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Fate of Jack Ma dampens spirit of China’s private sector

With mystery surrounding Jack Ma, is private sector in China getting jittery?

As mystery around Chinese billionaire Jack Ma grows even as he has been spotted playing golf at the secluded Sun Valley Golf Resort in Hainan island, the Chinese private sector is developing cold feet as President Xi Jinping has underlined the ethos of “common prosperity.”

“This is happening at a time when the country would need private sector investment the most to battle the impact of the coronavirus pandemic,” a foreign policy analyst on condition of anonymity said, adding that the incidents relating to Alibaba group and its affiliate Ant Financial will have far reaching implications.

The analyst said that the sudden disappearance of Ma is essentially a message that the Chinese private sector is under the constant watch of the government. Earlier this month, Ma’s name was missing from the list of top entrepreneurs. The Shanghai Securities News, in an article listed the names of eminent businessmen in the country but Ma found no mention.

Importance of a private sector

Though China managed to contain the spread of the coronavirus pandemic and even posted a 2.3 per cent growth for 2020, it is struggling to find employment for its 8.74 million students who passed out last year. This is a record high number– about half a million more than 2019. The public sector has increased its hiring activities to address the problem. However, an overall decline in employment especially in the private sector, which accounts for 80 per cent of the urban jobs has become a cause for concern.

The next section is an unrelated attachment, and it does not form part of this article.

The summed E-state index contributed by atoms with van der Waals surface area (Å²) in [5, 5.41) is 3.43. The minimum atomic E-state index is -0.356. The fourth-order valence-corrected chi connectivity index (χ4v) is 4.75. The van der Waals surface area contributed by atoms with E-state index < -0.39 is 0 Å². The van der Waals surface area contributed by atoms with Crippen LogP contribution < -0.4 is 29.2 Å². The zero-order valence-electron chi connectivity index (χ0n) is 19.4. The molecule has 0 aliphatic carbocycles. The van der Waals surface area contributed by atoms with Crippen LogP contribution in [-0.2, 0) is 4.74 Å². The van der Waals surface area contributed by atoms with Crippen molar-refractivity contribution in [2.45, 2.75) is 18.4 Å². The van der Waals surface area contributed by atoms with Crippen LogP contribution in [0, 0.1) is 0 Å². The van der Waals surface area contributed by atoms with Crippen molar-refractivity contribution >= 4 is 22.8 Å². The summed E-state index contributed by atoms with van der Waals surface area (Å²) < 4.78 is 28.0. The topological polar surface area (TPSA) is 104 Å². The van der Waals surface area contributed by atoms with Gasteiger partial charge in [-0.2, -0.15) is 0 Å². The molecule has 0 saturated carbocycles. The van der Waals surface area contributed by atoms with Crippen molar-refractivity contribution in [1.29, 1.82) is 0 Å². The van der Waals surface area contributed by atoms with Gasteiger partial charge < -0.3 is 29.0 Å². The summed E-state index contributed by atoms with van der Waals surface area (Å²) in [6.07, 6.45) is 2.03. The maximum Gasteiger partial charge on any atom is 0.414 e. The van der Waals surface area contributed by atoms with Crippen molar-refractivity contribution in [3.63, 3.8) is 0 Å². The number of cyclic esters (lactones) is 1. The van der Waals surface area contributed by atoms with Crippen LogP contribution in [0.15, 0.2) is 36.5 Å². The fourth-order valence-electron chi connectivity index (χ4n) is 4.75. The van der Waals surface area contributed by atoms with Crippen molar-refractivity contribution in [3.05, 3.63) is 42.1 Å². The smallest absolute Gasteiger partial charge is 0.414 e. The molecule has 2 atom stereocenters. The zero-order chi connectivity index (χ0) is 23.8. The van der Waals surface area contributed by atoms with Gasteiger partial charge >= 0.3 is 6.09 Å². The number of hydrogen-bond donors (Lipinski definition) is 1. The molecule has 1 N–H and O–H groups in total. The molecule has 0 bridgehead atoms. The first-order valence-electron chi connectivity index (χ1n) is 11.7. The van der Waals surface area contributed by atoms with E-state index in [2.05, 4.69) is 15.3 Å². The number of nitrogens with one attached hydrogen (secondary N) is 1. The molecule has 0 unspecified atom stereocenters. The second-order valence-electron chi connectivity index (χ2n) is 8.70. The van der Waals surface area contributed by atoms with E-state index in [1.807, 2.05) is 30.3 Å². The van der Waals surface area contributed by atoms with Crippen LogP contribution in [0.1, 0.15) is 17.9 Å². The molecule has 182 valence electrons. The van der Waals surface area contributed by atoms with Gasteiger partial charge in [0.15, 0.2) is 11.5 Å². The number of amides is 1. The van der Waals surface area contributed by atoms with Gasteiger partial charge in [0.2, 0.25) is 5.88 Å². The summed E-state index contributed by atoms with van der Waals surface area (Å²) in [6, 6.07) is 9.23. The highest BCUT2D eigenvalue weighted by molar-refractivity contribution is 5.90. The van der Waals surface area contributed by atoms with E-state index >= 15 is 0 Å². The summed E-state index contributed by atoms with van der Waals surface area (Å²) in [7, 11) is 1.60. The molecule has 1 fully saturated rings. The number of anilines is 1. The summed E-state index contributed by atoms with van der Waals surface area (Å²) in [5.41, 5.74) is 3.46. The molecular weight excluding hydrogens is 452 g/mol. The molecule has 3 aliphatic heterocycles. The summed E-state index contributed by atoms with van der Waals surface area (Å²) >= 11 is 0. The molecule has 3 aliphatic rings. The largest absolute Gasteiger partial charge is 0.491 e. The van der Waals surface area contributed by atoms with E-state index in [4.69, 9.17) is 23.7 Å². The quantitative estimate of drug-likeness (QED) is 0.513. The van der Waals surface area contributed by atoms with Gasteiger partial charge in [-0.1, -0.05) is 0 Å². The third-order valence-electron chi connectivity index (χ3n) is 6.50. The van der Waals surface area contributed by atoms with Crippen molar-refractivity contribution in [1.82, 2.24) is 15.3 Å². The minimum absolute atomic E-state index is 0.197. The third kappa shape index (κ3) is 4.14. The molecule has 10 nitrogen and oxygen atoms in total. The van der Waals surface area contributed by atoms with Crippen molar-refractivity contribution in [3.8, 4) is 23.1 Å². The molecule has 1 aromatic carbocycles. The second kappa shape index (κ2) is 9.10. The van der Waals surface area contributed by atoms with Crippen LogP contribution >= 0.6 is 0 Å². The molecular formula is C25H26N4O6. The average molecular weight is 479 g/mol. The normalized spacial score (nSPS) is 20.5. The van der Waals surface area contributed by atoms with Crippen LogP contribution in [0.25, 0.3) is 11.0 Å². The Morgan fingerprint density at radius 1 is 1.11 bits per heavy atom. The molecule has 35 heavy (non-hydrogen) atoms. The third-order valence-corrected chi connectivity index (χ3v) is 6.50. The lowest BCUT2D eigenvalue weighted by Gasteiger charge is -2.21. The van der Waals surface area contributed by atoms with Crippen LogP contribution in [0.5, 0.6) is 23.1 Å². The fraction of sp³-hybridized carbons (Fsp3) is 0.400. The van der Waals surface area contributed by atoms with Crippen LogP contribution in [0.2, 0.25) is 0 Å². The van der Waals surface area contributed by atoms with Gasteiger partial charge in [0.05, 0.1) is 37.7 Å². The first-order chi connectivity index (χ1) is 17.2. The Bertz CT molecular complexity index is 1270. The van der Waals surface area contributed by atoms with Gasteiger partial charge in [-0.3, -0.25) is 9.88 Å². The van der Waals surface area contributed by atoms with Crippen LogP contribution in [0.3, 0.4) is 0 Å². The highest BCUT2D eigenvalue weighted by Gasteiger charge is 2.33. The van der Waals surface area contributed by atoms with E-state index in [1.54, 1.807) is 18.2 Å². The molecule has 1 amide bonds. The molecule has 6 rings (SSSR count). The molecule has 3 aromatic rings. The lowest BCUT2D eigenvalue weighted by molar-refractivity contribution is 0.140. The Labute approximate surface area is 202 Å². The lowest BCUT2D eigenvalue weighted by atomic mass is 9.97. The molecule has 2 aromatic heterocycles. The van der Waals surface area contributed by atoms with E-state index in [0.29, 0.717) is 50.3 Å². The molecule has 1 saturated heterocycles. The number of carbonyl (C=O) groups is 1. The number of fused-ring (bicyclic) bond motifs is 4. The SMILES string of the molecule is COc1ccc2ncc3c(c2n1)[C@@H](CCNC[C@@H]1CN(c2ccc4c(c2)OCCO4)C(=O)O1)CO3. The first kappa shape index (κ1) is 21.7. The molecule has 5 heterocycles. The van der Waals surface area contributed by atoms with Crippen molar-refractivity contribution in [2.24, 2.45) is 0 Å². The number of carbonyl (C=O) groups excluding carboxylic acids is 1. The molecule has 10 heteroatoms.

Last year in September, a report carried by South China Morning Post noted that Xi in a meeting with the private entrepreneurs of the country, gave them an assurance that “they are a key part of the nation’s ‘socialist market economy’. However, analysts said that there is a rising sense among the private sector and even foreign investors that they need to be aligned to the state. The SCMP in the report noted that Xi asked the private sector to unite around the Communist Party, while assuring them of their importance to the country.

According to a study by the Peterson Institute for International Economics (PIIE), private firms in China produce about two-thirds of China’s output and the disproportionate losses of the private sector were among the biggest causes of China’s historic GDP contraction of 6.8 per cent in the first quarter of 2020.

“It is almost certain that unequal access to credit in the private sector, which slowed production and thus weakened revenue growth and private investment, was among the most important factors at play,” the study noted.